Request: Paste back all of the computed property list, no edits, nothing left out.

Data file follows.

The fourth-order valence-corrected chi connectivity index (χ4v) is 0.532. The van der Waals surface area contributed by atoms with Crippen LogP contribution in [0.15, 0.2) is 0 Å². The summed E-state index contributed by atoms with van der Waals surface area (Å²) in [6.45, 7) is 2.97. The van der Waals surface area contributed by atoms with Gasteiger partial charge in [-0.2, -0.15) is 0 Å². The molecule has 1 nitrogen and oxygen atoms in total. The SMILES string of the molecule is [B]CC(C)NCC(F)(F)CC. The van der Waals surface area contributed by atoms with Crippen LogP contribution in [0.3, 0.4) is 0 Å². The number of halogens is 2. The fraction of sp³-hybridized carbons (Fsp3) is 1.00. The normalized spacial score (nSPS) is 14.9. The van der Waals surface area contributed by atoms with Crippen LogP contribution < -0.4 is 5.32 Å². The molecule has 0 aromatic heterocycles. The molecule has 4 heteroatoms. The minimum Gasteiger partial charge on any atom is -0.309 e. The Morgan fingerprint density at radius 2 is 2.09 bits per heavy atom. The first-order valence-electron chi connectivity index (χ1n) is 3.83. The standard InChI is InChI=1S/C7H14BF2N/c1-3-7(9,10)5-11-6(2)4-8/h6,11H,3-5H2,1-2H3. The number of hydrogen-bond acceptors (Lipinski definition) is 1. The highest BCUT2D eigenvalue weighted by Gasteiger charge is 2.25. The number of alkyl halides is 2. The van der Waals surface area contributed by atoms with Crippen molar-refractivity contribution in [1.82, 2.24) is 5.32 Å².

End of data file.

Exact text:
The fourth-order valence-corrected chi connectivity index (χ4v) is 0.532. The van der Waals surface area contributed by atoms with Crippen LogP contribution in [0.15, 0.2) is 0 Å². The summed E-state index contributed by atoms with van der Waals surface area (Å²) in [6.45, 7) is 2.97. The van der Waals surface area contributed by atoms with Gasteiger partial charge in [-0.2, -0.15) is 0 Å². The molecule has 1 nitrogen and oxygen atoms in total. The SMILES string of the molecule is [B]CC(C)NCC(F)(F)CC. The van der Waals surface area contributed by atoms with Crippen LogP contribution in [0.3, 0.4) is 0 Å². The number of halogens is 2. The fraction of sp³-hybridized carbons (Fsp3) is 1.00. The normalized spacial score (nSPS) is 14.9. The van der Waals surface area contributed by atoms with Crippen LogP contribution < -0.4 is 5.32 Å². The molecule has 0 aromatic heterocycles. The molecule has 4 heteroatoms. The minimum Gasteiger partial charge on any atom is -0.309 e. The Morgan fingerprint density at radius 2 is 2.09 bits per heavy atom. The first-order valence-electron chi connectivity index (χ1n) is 3.83. The standard InChI is InChI=1S/C7H14BF2N/c1-3-7(9,10)5-11-6(2)4-8/h6,11H,3-5H2,1-2H3. The number of hydrogen-bond acceptors (Lipinski definition) is 1. The highest BCUT2D eigenvalue weighted by Gasteiger charge is 2.25. The number of alkyl halides is 2. The van der Waals surface area contributed by atoms with Crippen molar-refractivity contribution in [1.82, 2.24) is 5.32 Å².